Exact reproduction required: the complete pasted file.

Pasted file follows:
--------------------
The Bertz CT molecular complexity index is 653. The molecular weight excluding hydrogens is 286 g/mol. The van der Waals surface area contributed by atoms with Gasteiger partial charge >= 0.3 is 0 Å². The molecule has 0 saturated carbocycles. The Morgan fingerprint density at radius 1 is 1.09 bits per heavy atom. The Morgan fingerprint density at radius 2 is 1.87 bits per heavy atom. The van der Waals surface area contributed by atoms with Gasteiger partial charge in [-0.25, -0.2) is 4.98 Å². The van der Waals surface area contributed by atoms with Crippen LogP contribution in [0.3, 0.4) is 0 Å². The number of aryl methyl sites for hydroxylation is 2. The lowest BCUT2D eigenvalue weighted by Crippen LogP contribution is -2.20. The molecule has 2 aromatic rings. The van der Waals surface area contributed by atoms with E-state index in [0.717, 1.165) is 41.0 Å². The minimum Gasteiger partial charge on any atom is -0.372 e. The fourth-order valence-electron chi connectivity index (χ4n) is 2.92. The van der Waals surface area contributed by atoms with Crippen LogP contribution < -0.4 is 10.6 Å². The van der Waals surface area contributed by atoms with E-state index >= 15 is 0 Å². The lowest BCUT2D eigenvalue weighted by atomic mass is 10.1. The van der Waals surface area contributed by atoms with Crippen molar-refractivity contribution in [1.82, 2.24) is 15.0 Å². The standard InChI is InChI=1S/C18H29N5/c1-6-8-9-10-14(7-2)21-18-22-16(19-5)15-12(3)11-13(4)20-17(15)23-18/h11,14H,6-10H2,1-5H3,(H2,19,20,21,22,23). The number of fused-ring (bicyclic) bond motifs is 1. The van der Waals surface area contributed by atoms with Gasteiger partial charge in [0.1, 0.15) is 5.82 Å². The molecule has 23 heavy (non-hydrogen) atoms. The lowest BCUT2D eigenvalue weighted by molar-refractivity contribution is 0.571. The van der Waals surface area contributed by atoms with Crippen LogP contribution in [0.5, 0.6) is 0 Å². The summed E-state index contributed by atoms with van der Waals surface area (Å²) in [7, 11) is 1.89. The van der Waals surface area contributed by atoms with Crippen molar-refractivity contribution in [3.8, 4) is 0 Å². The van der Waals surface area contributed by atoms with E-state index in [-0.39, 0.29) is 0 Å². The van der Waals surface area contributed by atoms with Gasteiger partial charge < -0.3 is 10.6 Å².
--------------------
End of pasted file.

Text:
The Bertz CT molecular complexity index is 653. The molecular weight excluding hydrogens is 286 g/mol. The van der Waals surface area contributed by atoms with Gasteiger partial charge >= 0.3 is 0 Å². The molecule has 0 saturated carbocycles. The Morgan fingerprint density at radius 1 is 1.09 bits per heavy atom. The Morgan fingerprint density at radius 2 is 1.87 bits per heavy atom. The van der Waals surface area contributed by atoms with Gasteiger partial charge in [-0.25, -0.2) is 4.98 Å². The van der Waals surface area contributed by atoms with Crippen LogP contribution in [0.3, 0.4) is 0 Å². The number of aryl methyl sites for hydroxylation is 2. The lowest BCUT2D eigenvalue weighted by Crippen LogP contribution is -2.20. The molecule has 2 aromatic rings. The van der Waals surface area contributed by atoms with E-state index in [0.717, 1.165) is 41.0 Å². The minimum Gasteiger partial charge on any atom is -0.372 e. The fourth-order valence-electron chi connectivity index (χ4n) is 2.92. The van der Waals surface area contributed by atoms with Crippen LogP contribution < -0.4 is 10.6 Å². The van der Waals surface area contributed by atoms with E-state index >= 15 is 0 Å². The lowest BCUT2D eigenvalue weighted by atomic mass is 10.1. The van der Waals surface area contributed by atoms with Crippen molar-refractivity contribution in [1.82, 2.24) is 15.0 Å². The standard InChI is InChI=1S/C18H29N5/c1-6-8-9-10-14(7-2)21-18-22-16(19-5)15-12(3)11-13(4)20-17(15)23-18/h11,14H,6-10H2,1-5H3,(H2,19,20,21,22,23). The number of fused-ring (bicyclic) bond motifs is 1. The van der Waals surface area contributed by atoms with Gasteiger partial charge in [0.1, 0.15) is 5.82 Å². The molecule has 23 heavy (non-hydrogen) atoms. The lowest BCUT2D eigenvalue weighted by molar-refractivity contribution is 0.571. The van der Waals surface area contributed by atoms with Crippen LogP contribution in [0.5, 0.6) is 0 Å². The summed E-state index contributed by atoms with van der Waals surface area (Å²) in [7, 11) is 1.89. The van der Waals surface area contributed by atoms with Crippen molar-refractivity contribution in [3.8, 4) is 0 Å². The van der Waals surface area contributed by atoms with E-state index in [-0.39, 0.29) is 0 Å². The van der Waals surface area contributed by atoms with Gasteiger partial charge < -0.3 is 10.6 Å².